Newspaper article The Florida Times Union

Legislator Protested, Ticket Gets Dismissed; but Police Chief Insists the Speeding Ticket Was Dumped for an Entirely Different Reason

Newspaper article The Florida Times Union

Legislator Protested, Ticket Gets Dismissed; but Police Chief Insists the Speeding Ticket Was Dumped for an Entirely Different Reason

Article excerpt

Byline: NIN-HAI TSENG, The Times-Union

GREEN COVE SPRINGS -- The Green Cove Springs Police Department is changing the way it handles traffic citations after the recent dismissal of a speeding ticket given to state Rep. Jennifer Carroll.

The Green Cove Springs Republican was cited for unlawful speeding on a fairly desolate road about 11:40 p.m. Aug. 31. Police Chief Gail Russell said she called him a few days later complaining about the citation.

"She was very upset and thought she didn't deserve it," said Russell.

She explained she wasn't going too fast, and that time of night for a Sunday was unreasonable to get a ticket, Russell said. She also said contesting it in court would conflict with her legislative duties in Tallahassee.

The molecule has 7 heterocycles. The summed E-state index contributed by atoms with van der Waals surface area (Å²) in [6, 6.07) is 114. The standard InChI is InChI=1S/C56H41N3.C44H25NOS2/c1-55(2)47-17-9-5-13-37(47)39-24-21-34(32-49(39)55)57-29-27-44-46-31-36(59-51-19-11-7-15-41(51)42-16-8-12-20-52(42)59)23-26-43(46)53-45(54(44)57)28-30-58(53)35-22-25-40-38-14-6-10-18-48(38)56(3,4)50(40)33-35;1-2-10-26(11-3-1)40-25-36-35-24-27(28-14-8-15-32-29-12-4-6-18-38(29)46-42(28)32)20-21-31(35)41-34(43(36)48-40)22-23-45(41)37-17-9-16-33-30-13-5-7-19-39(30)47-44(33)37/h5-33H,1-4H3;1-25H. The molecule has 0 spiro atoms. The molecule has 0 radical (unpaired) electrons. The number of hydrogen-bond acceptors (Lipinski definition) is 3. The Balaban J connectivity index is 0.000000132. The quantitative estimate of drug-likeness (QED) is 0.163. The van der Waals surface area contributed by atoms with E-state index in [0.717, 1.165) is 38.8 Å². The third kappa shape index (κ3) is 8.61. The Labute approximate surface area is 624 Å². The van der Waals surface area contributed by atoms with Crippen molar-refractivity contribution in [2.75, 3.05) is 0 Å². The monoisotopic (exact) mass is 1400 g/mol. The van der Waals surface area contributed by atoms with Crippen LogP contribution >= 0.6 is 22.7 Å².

The legislator refused to be interviewed for this story, but Russell said he asked for a judge's approval to dismiss the ticket shortly after their telephone conversation. Although Carroll didn't note that the ticket was incomplete, Russell said the officer failed to specify how fast she was traveling.

The chief sent an internal memo Monday to clarify with the city's sworn officers the proper procedures for issuing a speeding ticket. The memo also stated anyone submitting a dismissal request must do so to the court in writing.

Russell acknowledged Carroll's high-profile status influenced him to some extent, but only by making him look into the citation more closely.

"The ticket was half-baked," Russell said. "Here's a lady who has never had a ticket in her life. And to make matters worse, she's a person holding a high position in office."

However, a Times-Union review of traffic citations issued in the past six months by the same officer in Carroll's case shows at least nine faulty tickets out of about 25 that could have been dismissed on the same grounds.

Unlike Carroll, the recipients either paid between $82 and $109 or completed a driver improvement course.

There are likely more faulty tickets, Russell said, as the agency discovered that "several officers have issued speed-related traffic tickets which have been found to be improperly filled out. …

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